NYC pension leader targets three utilities over emissions plans

BOSTON (Reuters) - New York City’s top pension official has called on three major U.S. utilities to name independent board chairs, pressuring them to “decarbonize” their operations by 2050 and underscoring how power companies have split on whether to set such goals.

New York City Comptroller Scott Stringer, who oversees about $208 billion in retirement assets, recently filed shareholder resolutions at Southern Co, Duke Energy Corp and Dominion Energy Inc.

The resolutions call for shareholder votes on whether to name independent individuals to chair boards currently led by the chief executive of each company. The change would be “useful to oversee the strategic transformation” of the companies to operate in a low-carbon economy, according to the resolutions, seen by Reuters.

U.S. power utilities have largely embraced the idea of cutting emissions to slow climate change, but have split on what exact targets to spell out.

A number of utilities, including Xcel Energy Inc and NRG Energy Inc, plan to end emissions by 2050 by using more solar or wind power, retiring coal-burning plants, or reaching “net-zero emissions” with offsets like restoring forests to remove carbon from the atmosphere.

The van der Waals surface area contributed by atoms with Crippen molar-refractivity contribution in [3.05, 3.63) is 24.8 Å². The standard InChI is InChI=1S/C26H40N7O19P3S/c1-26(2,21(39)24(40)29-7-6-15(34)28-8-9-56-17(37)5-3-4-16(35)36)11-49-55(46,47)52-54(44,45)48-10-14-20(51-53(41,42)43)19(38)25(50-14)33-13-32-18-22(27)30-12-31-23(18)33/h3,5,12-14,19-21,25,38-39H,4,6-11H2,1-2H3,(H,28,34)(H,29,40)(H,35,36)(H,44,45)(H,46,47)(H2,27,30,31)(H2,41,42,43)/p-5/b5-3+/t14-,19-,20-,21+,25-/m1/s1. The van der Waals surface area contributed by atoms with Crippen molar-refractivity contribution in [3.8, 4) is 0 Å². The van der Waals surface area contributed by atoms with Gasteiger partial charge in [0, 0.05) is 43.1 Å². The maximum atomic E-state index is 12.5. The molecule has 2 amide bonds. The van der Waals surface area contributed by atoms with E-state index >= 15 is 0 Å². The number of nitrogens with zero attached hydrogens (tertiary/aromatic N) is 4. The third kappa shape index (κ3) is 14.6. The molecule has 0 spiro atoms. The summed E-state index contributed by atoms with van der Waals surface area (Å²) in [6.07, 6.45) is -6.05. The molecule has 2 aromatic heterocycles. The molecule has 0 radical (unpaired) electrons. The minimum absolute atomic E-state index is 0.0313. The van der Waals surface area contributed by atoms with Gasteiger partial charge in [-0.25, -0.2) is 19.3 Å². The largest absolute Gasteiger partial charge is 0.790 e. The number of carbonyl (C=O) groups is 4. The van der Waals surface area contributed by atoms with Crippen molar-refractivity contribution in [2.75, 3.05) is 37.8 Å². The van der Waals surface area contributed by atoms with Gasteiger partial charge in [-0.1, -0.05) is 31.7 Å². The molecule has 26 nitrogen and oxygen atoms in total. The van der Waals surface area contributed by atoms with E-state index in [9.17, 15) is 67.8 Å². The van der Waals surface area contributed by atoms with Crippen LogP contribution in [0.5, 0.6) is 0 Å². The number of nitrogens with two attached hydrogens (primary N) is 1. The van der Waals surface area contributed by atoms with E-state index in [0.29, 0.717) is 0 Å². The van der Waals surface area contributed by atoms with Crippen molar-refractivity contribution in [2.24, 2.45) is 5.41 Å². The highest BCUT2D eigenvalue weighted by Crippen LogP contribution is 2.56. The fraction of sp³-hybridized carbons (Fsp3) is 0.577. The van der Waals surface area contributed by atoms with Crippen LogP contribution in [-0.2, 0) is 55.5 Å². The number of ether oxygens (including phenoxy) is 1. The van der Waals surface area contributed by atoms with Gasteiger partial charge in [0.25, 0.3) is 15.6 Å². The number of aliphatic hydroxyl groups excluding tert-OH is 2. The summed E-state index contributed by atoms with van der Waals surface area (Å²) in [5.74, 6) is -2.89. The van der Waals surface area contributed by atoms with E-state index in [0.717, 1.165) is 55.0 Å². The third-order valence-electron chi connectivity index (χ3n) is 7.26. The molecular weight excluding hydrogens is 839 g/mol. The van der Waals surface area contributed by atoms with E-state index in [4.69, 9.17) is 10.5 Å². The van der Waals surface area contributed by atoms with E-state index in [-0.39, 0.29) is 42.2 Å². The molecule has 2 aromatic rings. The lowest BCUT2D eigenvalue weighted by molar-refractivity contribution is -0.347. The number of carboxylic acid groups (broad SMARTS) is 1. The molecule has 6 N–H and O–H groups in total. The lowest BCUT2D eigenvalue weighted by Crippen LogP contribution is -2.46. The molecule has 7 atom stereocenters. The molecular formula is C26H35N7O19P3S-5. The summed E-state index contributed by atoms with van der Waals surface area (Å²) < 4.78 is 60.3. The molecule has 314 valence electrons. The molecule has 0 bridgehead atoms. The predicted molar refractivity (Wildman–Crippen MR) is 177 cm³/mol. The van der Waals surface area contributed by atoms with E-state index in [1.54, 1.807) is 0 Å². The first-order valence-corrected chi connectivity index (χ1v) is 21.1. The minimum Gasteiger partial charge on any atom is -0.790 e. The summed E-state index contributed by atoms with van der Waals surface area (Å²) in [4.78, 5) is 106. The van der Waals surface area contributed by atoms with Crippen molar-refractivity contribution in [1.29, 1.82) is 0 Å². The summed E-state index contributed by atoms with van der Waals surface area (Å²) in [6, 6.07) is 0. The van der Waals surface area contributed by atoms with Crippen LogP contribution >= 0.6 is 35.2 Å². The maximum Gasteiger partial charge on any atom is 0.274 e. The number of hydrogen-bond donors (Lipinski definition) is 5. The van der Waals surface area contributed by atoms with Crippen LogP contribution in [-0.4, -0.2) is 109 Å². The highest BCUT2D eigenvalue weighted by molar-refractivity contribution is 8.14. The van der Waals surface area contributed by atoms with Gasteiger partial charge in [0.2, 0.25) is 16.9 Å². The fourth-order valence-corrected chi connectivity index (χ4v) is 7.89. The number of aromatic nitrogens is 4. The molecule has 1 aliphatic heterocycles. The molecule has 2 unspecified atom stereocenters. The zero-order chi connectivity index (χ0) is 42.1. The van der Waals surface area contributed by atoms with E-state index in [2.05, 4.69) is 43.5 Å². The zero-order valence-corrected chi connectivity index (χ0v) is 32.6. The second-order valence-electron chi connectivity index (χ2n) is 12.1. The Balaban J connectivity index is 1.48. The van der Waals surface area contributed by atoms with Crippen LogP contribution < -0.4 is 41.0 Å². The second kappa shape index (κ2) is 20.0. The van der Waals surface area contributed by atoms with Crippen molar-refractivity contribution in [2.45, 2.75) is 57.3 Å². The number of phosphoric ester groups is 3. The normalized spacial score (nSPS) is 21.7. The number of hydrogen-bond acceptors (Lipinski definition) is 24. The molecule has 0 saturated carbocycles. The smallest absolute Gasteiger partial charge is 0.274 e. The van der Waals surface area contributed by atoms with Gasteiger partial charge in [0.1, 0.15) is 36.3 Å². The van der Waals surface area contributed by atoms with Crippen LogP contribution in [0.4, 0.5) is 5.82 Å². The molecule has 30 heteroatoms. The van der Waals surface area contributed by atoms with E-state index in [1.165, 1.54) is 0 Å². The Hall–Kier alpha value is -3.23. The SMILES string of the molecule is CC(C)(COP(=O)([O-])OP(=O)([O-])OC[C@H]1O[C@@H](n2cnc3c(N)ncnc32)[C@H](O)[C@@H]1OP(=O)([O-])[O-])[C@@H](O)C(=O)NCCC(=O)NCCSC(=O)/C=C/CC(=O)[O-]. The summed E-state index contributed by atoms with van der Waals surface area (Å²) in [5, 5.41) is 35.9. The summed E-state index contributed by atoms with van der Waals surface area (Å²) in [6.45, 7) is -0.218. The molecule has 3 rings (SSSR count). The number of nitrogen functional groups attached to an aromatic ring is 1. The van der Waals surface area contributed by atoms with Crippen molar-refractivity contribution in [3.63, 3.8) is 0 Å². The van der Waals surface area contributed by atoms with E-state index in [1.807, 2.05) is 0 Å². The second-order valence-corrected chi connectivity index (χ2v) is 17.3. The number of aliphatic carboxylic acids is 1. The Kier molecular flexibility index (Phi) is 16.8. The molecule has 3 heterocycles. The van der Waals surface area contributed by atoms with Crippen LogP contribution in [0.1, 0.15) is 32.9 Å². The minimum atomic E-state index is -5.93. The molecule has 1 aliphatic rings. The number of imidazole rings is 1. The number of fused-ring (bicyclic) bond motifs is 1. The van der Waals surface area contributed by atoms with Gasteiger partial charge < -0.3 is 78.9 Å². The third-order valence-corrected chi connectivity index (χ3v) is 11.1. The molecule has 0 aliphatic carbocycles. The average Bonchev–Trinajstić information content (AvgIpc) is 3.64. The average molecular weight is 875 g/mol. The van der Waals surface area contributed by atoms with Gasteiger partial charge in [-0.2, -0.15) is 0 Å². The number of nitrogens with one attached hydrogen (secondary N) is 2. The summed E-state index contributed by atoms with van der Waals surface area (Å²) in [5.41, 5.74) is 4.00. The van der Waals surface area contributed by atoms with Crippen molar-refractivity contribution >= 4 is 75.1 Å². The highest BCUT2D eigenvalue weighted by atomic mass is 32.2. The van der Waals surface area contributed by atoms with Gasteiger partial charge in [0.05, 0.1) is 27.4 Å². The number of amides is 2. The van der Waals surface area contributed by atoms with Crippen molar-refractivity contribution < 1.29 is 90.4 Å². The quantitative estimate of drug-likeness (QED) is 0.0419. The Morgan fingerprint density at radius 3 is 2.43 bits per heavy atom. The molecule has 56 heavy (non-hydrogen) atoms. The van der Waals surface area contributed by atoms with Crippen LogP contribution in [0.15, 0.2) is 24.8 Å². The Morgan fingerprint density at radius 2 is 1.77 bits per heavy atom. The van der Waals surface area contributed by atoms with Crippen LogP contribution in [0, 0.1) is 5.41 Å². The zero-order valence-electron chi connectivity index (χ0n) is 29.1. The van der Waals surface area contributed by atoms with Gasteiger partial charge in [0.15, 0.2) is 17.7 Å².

Some experts have questioned, however, if new technologies for nuclear power, battery storage or carbon capture will be ready in time to make a 2050 target realistic. (

Southern and Dominion have both outlined plans to reduce carbon emissions but have not pledged to end them by 2050. To achieve such a state, “technology will have to evolve beyond where we are today,” Dominion CEO and Chairman Thomas Farrell said at a March investor meeting.

A Dominion spokesman said the company is reviewing Stringer’s proposal.

A Southern company spokesman said it is reviewing Stringer’s proposal. “We regularly engage with our shareholders and look forward to having a dialogue regarding these matters as well,” said the spokesman.

Duke said in September it aims to reach net-zero carbon emissions by 2050. Stringer’s proposed resolution acknowledges the step but notes the utility’s continued spending on natural gas infrastructure.

A Duke spokesman said the utility is reviewing the proposal.

The majority of S&P 500 companies have an independent board chair, according to Stringer’s office, viewed as a way to improve corporate oversight.

Calls to separate the roles of chair and CEO have become a flashpoint at some annual meetings, such as at JPMorgan Chase & Co, whose leader, Jamie Dimon, won bruising votes to keep both roles.[]

The resolutions mark an escalation from the approach Stringer and other investors took for the 2019 proxy season, when they only requested utilities move to net-zero emissions by 2050.[nL1N20M1X7]

Reporting by Ross Kerber; Editing by Dan Grebler